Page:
Election news is all too abundant these days. From Austria to New Zealand opinion polls, debates, election results and even occasional electoral platforms spill across print and electronic media.
Over the decades my involvement with elections has ranged from sitting on election planning committees for candidates to handing out ‘Don’t Vote. It only encourages them.” leaflets at polling stations. My views on elections change from idealist hope that the right candidate from the right movement can help change the world to seeing elections as a distraction from the hard work of building a lasting movement for social transformation—a change that can occur at any time.
In my own downtown Toronto riding it seems like the election campaign exists in some other realm. I’ve not yet seen a candidate. I’ve only seen a few candidate signs (all for Bob Rae). There is an all-candidate’s meeting coming up that I can’t attend as I’ll be busy that afternoon. There is little to emotionally connect me to the electoral process and little to connect me intellectually to the policies and priorities of any of the candidates.
One candidate’s material that I have received had an omission that bothers me more that I would have thought. The New Democratic Party was formed by a formal alliance of the Canadian Labour Congress and the Co-operative Commonwealth Federation. Over the years this organic link has been eroded. So I shouldn’t have been surprised that the NDP candidate for Toronto Centre has distributed election material that does not have a union bug on. While perhaps minor in the overall scheme of things, it is still very aggravating that a candidate for a party that claims a progressive heritage to not show support for the ideal of unionism, of workers have a real voice in the quality of their working life. If they won’t support unionised workplaces, what else from their heritage will be thrown over in their rush for 3rd or 4th place status? In an election time that I feel detached from, symbolic statements loom large in my decision making.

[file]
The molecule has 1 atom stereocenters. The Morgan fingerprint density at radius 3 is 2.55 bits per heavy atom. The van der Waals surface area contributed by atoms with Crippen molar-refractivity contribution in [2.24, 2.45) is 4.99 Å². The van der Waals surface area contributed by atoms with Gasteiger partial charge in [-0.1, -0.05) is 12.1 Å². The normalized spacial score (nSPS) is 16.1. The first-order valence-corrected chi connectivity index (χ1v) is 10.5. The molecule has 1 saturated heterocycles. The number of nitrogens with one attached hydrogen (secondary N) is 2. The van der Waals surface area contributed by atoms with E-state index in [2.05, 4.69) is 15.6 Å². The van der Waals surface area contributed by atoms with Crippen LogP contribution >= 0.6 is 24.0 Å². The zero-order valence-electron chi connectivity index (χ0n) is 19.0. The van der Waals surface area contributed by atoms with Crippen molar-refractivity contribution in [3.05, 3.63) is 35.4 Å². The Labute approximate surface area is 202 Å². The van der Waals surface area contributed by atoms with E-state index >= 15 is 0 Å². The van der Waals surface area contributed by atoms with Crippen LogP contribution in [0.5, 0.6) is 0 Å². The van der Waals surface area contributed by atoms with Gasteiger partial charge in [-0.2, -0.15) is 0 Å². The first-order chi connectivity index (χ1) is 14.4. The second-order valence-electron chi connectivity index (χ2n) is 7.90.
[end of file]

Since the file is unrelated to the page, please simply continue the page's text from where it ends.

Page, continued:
I did watch the English language Federal Leaders debate. I was pleasantly surprised by Elizabeth May, the leader of the Green Party. She is economically quite conservative, but did make clear statements in support of affordable housing, universal public funded health care and arts funding that I could find it in my heart to support. However, unless I misunderstood her, she did seem to be the leader most strongly committed to an ongoing Canadian presence in Afghanistan after the proposed 2012 Canadian military withdrawal date.
I am not thrilled at not being excited by the Canadian election. I don’t feel either like boycotting it or participating in it. I don’t feel like pulling votes for a candidate or critiquing a process that alienates individuals from active participation in the political life of their communities. I don’t think that this is a matter of aging, either. Rather, it seems that the Canadian federal election has no real existence. A vote wouldn’t be a statement of my support for a vision of a more peaceful, just and compassionate society; these dreams aren’t being voiced in the various campaigns. Abstaining won’t be noticed with about 1/3 of potential voters avoiding the ballot box.
It is possible that in other parts of Canada elections are topics for dinner table or workplace discussions. People may be angered enough at the closing of another factory to turn their backs completely on a process that supports capital mobility more than communal viability. Others may be doing the hard work of door to door canvassing because in their riding the race is so tight that the winner will be determined by who gets their voters out on election day.
I suspect that, ultimately, I’ll vote. Personal connection of some sort will guide my decision—at this time is most likely for Liz White (Animal Alliance—we volunteered together on a Jack Layton campaign years ago). Johan Boyden (Communist Party—his official agent, Dan Goldstick, was one of my favourite U of T professors) is a somewhat less likely choice, but still one I could make. It is easier to vote than to not vote—not a ringing endorsement of the liberal democratic process.